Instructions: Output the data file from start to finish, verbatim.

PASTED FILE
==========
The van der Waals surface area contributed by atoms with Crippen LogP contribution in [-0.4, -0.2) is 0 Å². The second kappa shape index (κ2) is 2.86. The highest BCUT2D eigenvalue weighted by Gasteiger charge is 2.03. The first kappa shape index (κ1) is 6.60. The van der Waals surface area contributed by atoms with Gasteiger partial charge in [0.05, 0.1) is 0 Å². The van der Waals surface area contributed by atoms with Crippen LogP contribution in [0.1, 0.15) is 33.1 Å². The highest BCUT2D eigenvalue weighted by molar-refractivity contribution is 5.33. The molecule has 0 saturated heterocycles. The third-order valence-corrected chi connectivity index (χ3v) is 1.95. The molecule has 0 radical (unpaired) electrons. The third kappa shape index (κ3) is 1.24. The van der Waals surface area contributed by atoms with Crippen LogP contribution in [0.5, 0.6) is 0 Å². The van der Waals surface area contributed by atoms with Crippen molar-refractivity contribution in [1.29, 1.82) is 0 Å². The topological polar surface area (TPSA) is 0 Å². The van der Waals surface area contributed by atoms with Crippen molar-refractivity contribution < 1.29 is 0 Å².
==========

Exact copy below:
The van der Waals surface area contributed by atoms with Crippen LogP contribution in [-0.4, -0.2) is 0 Å². The second kappa shape index (κ2) is 2.86. The highest BCUT2D eigenvalue weighted by Gasteiger charge is 2.03. The first kappa shape index (κ1) is 6.60. The van der Waals surface area contributed by atoms with Gasteiger partial charge in [0.05, 0.1) is 0 Å². The van der Waals surface area contributed by atoms with Crippen LogP contribution in [0.1, 0.15) is 33.1 Å². The highest BCUT2D eigenvalue weighted by molar-refractivity contribution is 5.33. The molecule has 0 saturated heterocycles. The third-order valence-corrected chi connectivity index (χ3v) is 1.95. The molecule has 0 radical (unpaired) electrons. The third kappa shape index (κ3) is 1.24. The van der Waals surface area contributed by atoms with Crippen LogP contribution in [0.5, 0.6) is 0 Å². The van der Waals surface area contributed by atoms with Crippen molar-refractivity contribution in [1.29, 1.82) is 0 Å². The topological polar surface area (TPSA) is 0 Å². The van der Waals surface area contributed by atoms with Crippen molar-refractivity contribution < 1.29 is 0 Å².